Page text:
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OpenMarket: Pensions

  • The Dangerous Posturing of New York's Fossil Fuel Pension Divestment

    January 11, 2018

    The real measure of future taxation is the projected level of government spending. That simple truth makes filling the funding gaps of public employee pension funds crucial for states’ and municipalities fiscal health—as well as for the well-being of taxpayers who...
  • Pension Bailout Bill Would Put Taxpayers on the Hook for Billions

    December 18, 2017

    How do you make a bailout not look like a bailout? Call it a loan.

    The recently introduced Butch Lewis Act (S. 2147) would put taxpayers on the hook for billions of dollars in unfunded pension liabilities under the guise of loans from the U.S....

  • Pension Liabilities Bite in the Present, Too

    October 11, 2017

    Politicians often like to kick the can down the road when it comes to debt. Few things illustrate that better than the large pension deficits many state and local governments around the country are now facing. That’s not surprising, given the temptation to pass the bill on to future office holders.

    Yet, the pain isn’t all in the future. As a new study from Stanford University’s Institute for Economic Policy Research shows, increasing pension payments are straining California cities’ finances in the here and now. Steven Greenhut of the California Policy Center describes the extent of the problem:

    [T]here’s a huge, current problem even for the bulk of...

  • Missouri's $5 Billion State Pension Underfunding Shows Results of Faulty Accounting

    September 14, 2017

    Yesterday, Missouri State Treasurer Eric Schmitt announced that the state’s public employee pension plan was underfunded by $5 billion. That is an eye-popping amount, but the story is a sadly familiar one:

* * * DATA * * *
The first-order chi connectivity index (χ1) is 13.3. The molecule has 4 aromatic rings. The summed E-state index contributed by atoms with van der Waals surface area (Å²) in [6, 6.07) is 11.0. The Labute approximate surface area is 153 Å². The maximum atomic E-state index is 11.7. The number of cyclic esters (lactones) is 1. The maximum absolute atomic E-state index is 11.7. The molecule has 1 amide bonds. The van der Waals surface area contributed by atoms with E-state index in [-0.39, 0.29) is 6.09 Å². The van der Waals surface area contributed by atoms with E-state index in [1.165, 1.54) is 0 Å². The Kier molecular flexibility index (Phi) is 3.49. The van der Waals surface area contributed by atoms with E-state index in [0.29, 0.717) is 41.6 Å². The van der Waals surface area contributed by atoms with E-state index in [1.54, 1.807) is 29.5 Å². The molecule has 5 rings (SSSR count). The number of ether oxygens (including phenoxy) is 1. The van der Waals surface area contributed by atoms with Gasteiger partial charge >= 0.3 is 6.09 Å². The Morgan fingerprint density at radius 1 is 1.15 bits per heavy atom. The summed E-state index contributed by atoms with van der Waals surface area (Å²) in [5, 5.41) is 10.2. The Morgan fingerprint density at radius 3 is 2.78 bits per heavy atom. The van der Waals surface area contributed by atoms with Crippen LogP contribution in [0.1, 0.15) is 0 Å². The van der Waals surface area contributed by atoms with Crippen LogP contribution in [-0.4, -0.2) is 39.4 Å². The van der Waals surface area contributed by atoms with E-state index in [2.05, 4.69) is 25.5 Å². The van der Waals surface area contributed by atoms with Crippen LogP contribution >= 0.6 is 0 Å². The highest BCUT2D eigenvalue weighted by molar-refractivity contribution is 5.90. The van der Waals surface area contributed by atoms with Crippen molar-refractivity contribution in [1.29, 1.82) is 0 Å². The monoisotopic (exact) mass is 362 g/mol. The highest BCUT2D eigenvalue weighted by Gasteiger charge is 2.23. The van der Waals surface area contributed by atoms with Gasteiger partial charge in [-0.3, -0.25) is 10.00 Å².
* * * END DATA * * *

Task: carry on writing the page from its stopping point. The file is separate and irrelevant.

The treasurer placed blame on the retirement issue on past administrations for what he said were unreasonably high expectations of investment earnings. Schmitt said returns have been below predictions for 16 of the past 17 years.

    According to data from the Missouri State Employees’ Retirement System, investment returns have averaged close to 7 percent over the past 20 years. Returns have been lower in recent years, averaging close to 4.5 percent over the past 10 years and less than one percent over...

  • RealClear Radio Hour: Political Disasters in Science and Economics

    December 12, 2016

    This week on RealClear Radio Hour, Marc Edwards and Dan Liljenquist recount politically induced disasters from the perversion of science to the pension crisis.

    My first guest is Marc Edwards, Professor of Environmental and Water Resources Engineering at Virginia Tech. Marc discusses institutional scientific misconduct in academic and government-funded science and details how the U.S. Environmental Protection Agency and Centers for Disease Control and Prevention created and covered up both the D.C. and Flint, Michigan, lead and drinking water crises. He describes how upper management cultivates a culture of corruption to promote their policy agency agenda, risking loss of public trust in science. 

  • Unfunded Public Pension Obligations Grow to $5.6 Trillion

    October 19, 2016

    State public pension plans are underfunded by nearly $5.6 trillion nationwide, according to a new American Legislative Exchange Council (ALEC) study. Naturally, the level of pension funding and the size of liabilities vary widely across states. Given that, the new ALEC report provides useful comparisons based on three criteria: